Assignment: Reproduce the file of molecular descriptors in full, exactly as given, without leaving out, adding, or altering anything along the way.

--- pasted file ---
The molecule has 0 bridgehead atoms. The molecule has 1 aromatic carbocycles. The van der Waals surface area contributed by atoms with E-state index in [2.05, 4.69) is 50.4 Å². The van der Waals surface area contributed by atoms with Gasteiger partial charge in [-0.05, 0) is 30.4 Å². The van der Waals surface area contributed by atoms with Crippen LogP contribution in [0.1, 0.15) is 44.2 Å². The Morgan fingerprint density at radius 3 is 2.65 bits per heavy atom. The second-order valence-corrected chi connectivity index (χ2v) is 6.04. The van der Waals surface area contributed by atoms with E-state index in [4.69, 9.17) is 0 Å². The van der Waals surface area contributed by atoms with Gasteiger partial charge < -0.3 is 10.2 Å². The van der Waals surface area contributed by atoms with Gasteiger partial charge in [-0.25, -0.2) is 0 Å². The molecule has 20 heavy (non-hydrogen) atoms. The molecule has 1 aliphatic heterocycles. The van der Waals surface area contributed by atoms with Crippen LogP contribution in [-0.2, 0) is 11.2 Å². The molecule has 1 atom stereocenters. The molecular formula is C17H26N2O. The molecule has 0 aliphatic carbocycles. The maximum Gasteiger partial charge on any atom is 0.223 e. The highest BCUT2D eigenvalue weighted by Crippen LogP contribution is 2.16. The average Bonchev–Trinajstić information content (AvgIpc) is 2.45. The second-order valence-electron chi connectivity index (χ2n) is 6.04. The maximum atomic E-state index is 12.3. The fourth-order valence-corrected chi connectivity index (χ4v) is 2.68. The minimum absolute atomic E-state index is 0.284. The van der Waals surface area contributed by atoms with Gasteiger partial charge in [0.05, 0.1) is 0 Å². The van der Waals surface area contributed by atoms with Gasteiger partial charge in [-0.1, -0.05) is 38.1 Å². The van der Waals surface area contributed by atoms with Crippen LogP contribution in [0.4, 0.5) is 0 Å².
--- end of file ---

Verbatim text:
The molecule has 0 bridgehead atoms. The molecule has 1 aromatic carbocycles. The van der Waals surface area contributed by atoms with E-state index in [2.05, 4.69) is 50.4 Å². The van der Waals surface area contributed by atoms with Gasteiger partial charge in [-0.05, 0) is 30.4 Å². The van der Waals surface area contributed by atoms with Crippen LogP contribution in [0.1, 0.15) is 44.2 Å². The Morgan fingerprint density at radius 3 is 2.65 bits per heavy atom. The second-order valence-corrected chi connectivity index (χ2v) is 6.04. The van der Waals surface area contributed by atoms with E-state index in [4.69, 9.17) is 0 Å². The van der Waals surface area contributed by atoms with Gasteiger partial charge < -0.3 is 10.2 Å². The van der Waals surface area contributed by atoms with Gasteiger partial charge in [-0.25, -0.2) is 0 Å². The molecule has 20 heavy (non-hydrogen) atoms. The molecule has 1 aliphatic heterocycles. The van der Waals surface area contributed by atoms with Crippen LogP contribution in [-0.2, 0) is 11.2 Å². The molecule has 1 atom stereocenters. The molecular formula is C17H26N2O. The molecule has 0 aliphatic carbocycles. The maximum Gasteiger partial charge on any atom is 0.223 e. The highest BCUT2D eigenvalue weighted by Crippen LogP contribution is 2.16. The average Bonchev–Trinajstić information content (AvgIpc) is 2.45. The second-order valence-electron chi connectivity index (χ2n) is 6.04. The maximum atomic E-state index is 12.3. The fourth-order valence-corrected chi connectivity index (χ4v) is 2.68. The minimum absolute atomic E-state index is 0.284. The van der Waals surface area contributed by atoms with Gasteiger partial charge in [0.05, 0.1) is 0 Å². The van der Waals surface area contributed by atoms with Gasteiger partial charge in [-0.1, -0.05) is 38.1 Å². The van der Waals surface area contributed by atoms with Crippen LogP contribution in [0.4, 0.5) is 0 Å².